In the cold waters off Denmark, a forgotten relic of World War II lay hidden. In 2012, divers unveiled a surprise: the wreckage of a Heinkel He 219. These night fighters, designed to strike under the cover of darkness, held a rare prestige. Only a handful were ever built, and until this find, just one was known to have survived. Housed in the Smithsonian National Air and Space Museum, this lone He 219 had been gifted to the US post-war, a trophy of sorts, symbolizing the end of a dark chapter.
The Night Predator’s Secret Weapon
What set the He 219 apart was its nose-mounted intercept radar. This radar transformed the aircraft into a lethal hunter. By detecting the enemy’s radar signals, it could track and neutralize opponents even in complete darkness. Its uniquely positioned 30mm cannon allowed the He 219 to attack bombers from below, making it a terror in the skies. The Royal Air Force knew it all too well. On certain raids, the He 219s’ presence led to staggering bomber losses.
A Missing Piece of the Puzzle
However, something was amiss with the Museum’s He 219. Its prized radar, the very heart of its lethal capabilities, was nowhere to be seen. Restoration experts at the Museum faced a dilemma: how to reconstruct the missing radar masts. Photographs existed, but they weren’t clear enough. As David Wilson, the project lead, noted, the specifics of the antenna masts remained elusive. An international search ensued, leading a dedicated Rob Mawhinney to Germany and back, all in pursuit of answers.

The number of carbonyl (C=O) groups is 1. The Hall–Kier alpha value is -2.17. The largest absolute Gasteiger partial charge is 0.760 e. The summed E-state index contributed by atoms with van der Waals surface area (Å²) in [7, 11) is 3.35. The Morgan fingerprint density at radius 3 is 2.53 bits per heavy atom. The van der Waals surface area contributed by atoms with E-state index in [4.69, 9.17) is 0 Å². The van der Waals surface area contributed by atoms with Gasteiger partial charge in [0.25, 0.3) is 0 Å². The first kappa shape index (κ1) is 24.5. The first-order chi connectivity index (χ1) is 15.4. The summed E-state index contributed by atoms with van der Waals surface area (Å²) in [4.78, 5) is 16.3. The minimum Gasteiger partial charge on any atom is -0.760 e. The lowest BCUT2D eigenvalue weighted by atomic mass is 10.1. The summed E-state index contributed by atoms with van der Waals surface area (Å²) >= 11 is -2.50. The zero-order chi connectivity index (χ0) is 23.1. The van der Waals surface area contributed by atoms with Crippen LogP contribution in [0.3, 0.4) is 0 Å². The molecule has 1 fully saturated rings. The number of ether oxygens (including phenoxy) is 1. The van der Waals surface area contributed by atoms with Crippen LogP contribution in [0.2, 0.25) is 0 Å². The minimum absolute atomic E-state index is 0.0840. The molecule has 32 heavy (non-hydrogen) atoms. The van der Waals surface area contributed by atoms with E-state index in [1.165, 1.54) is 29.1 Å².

A Glimmer of Hope from Denmark
Just as hope was waning, news of the Danish wreck emerged. The mangled remains hinted at the presence of the sought-after radar mast. Upon inspection, a wave of relief washed over Mawhinney as he identified radio cables amidst the wreckage. The following months saw collaboration between the Aalborg Defence and Garrison Museum, an anonymous museum, and the Smithsonian’s experts. They successfully reverse-engineered a radar array, using X-ray insights from a coral-covered mast piece.
Rebuilding a Legacy
Yet, restoration was no walk in the park. Layers of coral obscured vital details, and even after painstakingly revealing the mast’s secrets, challenges remained. But perseverance paid off. Armed with 3D scans and newfound data, the restoration team pieced together the once-elusive radar. Visitors to the Museum’s Steven F. Udvar-Hazy Center can now witness the disassembled He 219.